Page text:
NPR logo

Going to Market in Madagascar

  • Download
  • <iframe src="https://www.npr.org/player/embed/5149503/5149504" width="100%" height="290" frameborder="0" scrolling="no" title="NPR embedded audio player">
  • Transcript
Going to Market in Madagascar

Going to Market in Madagascar

Going to Market in Madagascar

  • Download
  • <iframe src="https://www.npr.org/player/embed/5149503/5149504" width="100%" height="290" frameborder="0" scrolling="no" title="NPR embedded audio player">
  • Transcript

Filmmaker Celia Beasley recently moved to Madagascar. She says one of the more intriguing experiences of her new life is visiting the markets.

MADELEINE BRAND, host:

I'm Madeleine Brand and this is DAY TO DAY.

Celia Beasley, formerly a Seattle-based filmmaker, took the chance of a lifetime, leaving it all behind to move to Madagascar. Beasley is fluent in French, as are most of the island's residents, but seemingly simple tasks like grocery shopping are still more difficult than she expected.

(Soundbite of voices)

Ms. CELIA BEASLEY: Welcome to the market in Antananarivo, Madagascar.

(Soundbite of rooster crowing; voices)

Ms. BEASLEY: Hundreds of rickety wooden stands crowd under a sea of umbrellas. Women stack their fruits and vegetables into neat pyramids, men hack big chunks off a side of beef, and a woman deftly steps around a band of chickens, a dozen live geese riding in a woven basket on her head. It's an exciting, chaotic and intimidating world, especially if, like me, you want to buy something.

I, like many Westerners, don't like to bargain. Yet Madagascar is one of those places where you have to bargain if you want to get a decent price, which is my problem. I don't know what a decent price is here. Is a dollar too much to pay for a pound of mangoes? Am I being had? Should I try to get my mangoes for 75 cents instead of a dollar? Is it really worth fighting for 25 cents?

The alternative to all this anxiety is to shop at Jumbo. Jumbo is a perfectly Western, perfectly familiar supermarket; no unidentifiable cow parts or mysterious vegetables here. Not only is everything in French, so I can tell if I'm buying instant soup or laundry detergent but all the prices are labeled; no bargaining required. Unfortunately, Jumbo is also exceedingly expensive.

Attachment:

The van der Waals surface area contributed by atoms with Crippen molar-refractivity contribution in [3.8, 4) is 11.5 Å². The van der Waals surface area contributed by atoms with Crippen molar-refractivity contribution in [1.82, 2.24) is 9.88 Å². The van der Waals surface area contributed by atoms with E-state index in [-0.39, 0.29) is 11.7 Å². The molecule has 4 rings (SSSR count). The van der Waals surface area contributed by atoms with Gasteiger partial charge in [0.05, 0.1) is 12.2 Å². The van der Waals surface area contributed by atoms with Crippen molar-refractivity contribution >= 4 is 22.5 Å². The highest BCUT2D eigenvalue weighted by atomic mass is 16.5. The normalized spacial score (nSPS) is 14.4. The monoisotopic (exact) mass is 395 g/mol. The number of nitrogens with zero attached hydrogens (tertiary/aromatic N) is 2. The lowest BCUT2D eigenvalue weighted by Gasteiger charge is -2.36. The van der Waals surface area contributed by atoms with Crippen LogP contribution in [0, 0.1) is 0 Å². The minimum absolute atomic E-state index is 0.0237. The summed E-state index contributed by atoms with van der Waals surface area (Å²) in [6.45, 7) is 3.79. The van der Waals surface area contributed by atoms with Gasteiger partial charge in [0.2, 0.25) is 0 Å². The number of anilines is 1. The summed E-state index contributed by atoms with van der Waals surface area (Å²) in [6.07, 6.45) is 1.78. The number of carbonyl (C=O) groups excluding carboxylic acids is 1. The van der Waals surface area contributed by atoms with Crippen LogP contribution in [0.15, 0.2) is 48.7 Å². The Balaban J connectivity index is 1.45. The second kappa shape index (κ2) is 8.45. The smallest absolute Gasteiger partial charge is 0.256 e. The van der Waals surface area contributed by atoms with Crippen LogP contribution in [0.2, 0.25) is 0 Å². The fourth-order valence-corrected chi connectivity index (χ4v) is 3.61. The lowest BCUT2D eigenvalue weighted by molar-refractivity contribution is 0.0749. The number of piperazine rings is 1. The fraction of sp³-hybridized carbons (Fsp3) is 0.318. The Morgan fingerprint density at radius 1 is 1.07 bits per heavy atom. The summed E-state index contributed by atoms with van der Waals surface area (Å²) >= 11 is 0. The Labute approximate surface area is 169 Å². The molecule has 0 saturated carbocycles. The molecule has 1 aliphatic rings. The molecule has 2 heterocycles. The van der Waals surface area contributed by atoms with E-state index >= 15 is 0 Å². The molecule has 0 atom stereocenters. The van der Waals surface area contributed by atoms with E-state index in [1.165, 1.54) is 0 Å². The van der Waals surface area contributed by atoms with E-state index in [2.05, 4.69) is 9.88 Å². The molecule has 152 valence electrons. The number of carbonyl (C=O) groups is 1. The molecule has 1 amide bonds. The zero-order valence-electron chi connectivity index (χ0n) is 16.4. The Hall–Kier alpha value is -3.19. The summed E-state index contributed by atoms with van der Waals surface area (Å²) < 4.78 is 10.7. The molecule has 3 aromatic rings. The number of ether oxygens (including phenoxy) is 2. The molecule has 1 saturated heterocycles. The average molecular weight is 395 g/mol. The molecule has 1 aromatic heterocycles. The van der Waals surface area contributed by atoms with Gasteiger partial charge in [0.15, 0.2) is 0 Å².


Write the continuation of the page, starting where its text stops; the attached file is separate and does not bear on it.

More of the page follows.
The average monthly salary for a Malagasy is 70,000 ariary, or $35 US dollars. A liter of cooking oil at Jumbo, $6. I realize that most people in this country will never be able to buy their food here, and I felt ashamed. I came to Madagascar to be challenged, and here I was hiding out in an overpriced supermarket just to avoid worrying whether I'd overpaid for mangoes. Right then and there, I decided to confront my fear of bargaining and buy my food at the Malagasy market.

The next day, I surveyed by fiance's Malagasy co-workers and got an approximate price for a kilo of bananas--1,600 ariary, about 80 cents. I marched up to the closest produce stand and asked for a kilo of bananas.

(Foreign language spoken)

Unidentified Woman: (Foreign language spoken)

Ms. BEASLEY: Three thousand ariary. `That's the foreigner price,' I said, and you know what she did? She nodded.

(Soundbite of laughter)

Ms. BEASLEY: `I want the Malagasy price,' I said.

(Foreign language spoken)

Unidentified Woman: (Foreign language spoken)

Ms. BEASLEY: Huh? She'd given me the Malagasy price all right in Malagasy. I realized then that bargaining isn't just about getting the lowest price. It's about having a human interaction. She was telling me that I have to earn the Malagasy price, and just like that, we'd established a relationship. Sure, I can shop only at supermarkets where I know I'll get the same price as everyone else, but there's nothing challenging or human about that.

In the end, she brought the price down, and by that time, we'd attracted the attention of everyone around us and we all laughed together at my failed attempt to bargain. I still paid more than the Malagasy price, but if that was the cost of being invited into their world, it was worth it. It was still cheaper than Jumbo.

BRAND: Seattle-based filmmaker Celia Beasley will spend the next several months living in Madagascar.

DAY TO DAY returns in a moment. I'm Madeleine Brand.

Copyright © 2006 NPR. All rights reserved. Visit our website terms of use and permissions pages at www.npr.org for further information.

NPR transcripts are created on a rush deadline by Verb8tm, Inc., an NPR contractor, and produced using a proprietary transcription process developed with NPR. This text may not be in its final form and may be updated or revised in the future. Accuracy and availability may vary. The authoritative record of NPR’s programming is the audio record.

We no longer support commenting on NPR.org stories, but you can find us every day on Facebook, Twitter, email, and many other platforms. Learn more or contact us.